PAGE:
For many of us, checking our phones for the latest email and social media updates throughout the day has become second nature. But researchers have found that constantly checking your phone could be a sign of depression.
Scientists at Baylor University, Texas have discovered that those who relentlessly check their cell phones for updates may be trying to alter their mood.
As we becoming increasingly dependent on mobile technology to help us stay both organized and entertained, researchers believe that they’ve found a link between phone addiction and emotional instability.
"A person who is moody and temperamental may be more likely to be addicted to their cell phone than more stable individuals," the study leaders wrote in the journal Personality and Individual Difference.
"Much like a variety of substance addictions, cell phone addiction may be an attempt at mood repair. Incessant checking of emails, sending texts, tweeting, and surfing the web may act as pacifiers for the unstable individual distracting him or herself from the worries of the day and providing solace, albeit temporarily, from such concerns."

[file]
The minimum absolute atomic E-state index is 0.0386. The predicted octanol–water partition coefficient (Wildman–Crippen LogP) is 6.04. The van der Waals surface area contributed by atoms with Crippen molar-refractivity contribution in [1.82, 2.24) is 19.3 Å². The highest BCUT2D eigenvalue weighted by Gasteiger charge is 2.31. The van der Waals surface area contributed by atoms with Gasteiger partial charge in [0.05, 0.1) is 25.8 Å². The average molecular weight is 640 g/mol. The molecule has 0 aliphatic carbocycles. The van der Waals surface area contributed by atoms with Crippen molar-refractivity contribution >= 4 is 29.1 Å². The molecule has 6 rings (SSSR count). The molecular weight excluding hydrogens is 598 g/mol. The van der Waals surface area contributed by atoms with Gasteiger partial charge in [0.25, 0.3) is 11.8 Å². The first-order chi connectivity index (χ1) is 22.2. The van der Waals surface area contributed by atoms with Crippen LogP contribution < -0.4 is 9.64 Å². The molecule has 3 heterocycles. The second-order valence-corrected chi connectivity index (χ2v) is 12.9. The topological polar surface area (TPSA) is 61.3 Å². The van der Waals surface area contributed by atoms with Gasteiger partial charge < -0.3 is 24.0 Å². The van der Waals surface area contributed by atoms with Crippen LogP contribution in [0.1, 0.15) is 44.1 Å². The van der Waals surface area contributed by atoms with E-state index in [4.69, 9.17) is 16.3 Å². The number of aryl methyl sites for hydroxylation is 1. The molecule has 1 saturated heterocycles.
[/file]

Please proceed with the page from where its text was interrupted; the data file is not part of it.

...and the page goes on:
The study analysed detailed questionnaire answers from a group of 346 women between the ages of 19-24.
The study concluded that people with "attention impulsiveness," defined as people who struggled to focus on a single task at hand, also had a significant link with mobile phone addiction.
Perhaps surprisingly, researchers discovered that people with more introverted personalities were less likely to be addicted to technology and gadgets such as smartphones than those with more outgoing personalities.
"Those who express feelings of shyness and bashfulness may be less likely to become dependent on their cell phones than their more extroverted counterparts," the study reported.
While in today’s modern world it may be unrealistic to go without using a cell phone, there are apps available to detect usage and set daily limits to help detect addiction.